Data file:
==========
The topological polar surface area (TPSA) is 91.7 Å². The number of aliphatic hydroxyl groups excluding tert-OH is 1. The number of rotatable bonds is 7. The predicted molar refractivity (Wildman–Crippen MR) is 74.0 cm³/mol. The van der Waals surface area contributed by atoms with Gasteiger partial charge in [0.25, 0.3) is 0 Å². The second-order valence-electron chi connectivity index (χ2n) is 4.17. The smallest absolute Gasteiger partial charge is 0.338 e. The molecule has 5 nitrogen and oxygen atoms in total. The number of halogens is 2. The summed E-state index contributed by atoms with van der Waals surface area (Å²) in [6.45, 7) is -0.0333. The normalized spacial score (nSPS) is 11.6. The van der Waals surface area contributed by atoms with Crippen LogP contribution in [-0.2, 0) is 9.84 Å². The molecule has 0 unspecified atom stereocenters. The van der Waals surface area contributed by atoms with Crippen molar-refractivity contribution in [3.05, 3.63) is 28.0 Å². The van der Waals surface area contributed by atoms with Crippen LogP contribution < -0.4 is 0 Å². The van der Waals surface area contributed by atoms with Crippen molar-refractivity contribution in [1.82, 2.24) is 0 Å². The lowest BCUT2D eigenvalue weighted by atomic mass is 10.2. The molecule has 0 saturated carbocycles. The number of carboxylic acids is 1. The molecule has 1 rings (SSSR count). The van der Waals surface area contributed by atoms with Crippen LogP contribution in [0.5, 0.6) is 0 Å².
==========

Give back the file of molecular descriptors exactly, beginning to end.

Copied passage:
The topological polar surface area (TPSA) is 91.7 Å². The number of aliphatic hydroxyl groups excluding tert-OH is 1. The number of rotatable bonds is 7. The predicted molar refractivity (Wildman–Crippen MR) is 74.0 cm³/mol. The van der Waals surface area contributed by atoms with Gasteiger partial charge in [0.25, 0.3) is 0 Å². The second-order valence-electron chi connectivity index (χ2n) is 4.17. The smallest absolute Gasteiger partial charge is 0.338 e. The molecule has 5 nitrogen and oxygen atoms in total. The number of halogens is 2. The summed E-state index contributed by atoms with van der Waals surface area (Å²) in [6.45, 7) is -0.0333. The normalized spacial score (nSPS) is 11.6. The van der Waals surface area contributed by atoms with Crippen LogP contribution in [-0.2, 0) is 9.84 Å². The molecule has 0 unspecified atom stereocenters. The van der Waals surface area contributed by atoms with Crippen molar-refractivity contribution in [3.05, 3.63) is 28.0 Å². The van der Waals surface area contributed by atoms with Crippen LogP contribution < -0.4 is 0 Å². The van der Waals surface area contributed by atoms with Crippen molar-refractivity contribution in [1.82, 2.24) is 0 Å². The lowest BCUT2D eigenvalue weighted by atomic mass is 10.2. The molecule has 0 saturated carbocycles. The number of carboxylic acids is 1. The molecule has 1 rings (SSSR count). The van der Waals surface area contributed by atoms with Crippen LogP contribution in [0.5, 0.6) is 0 Å².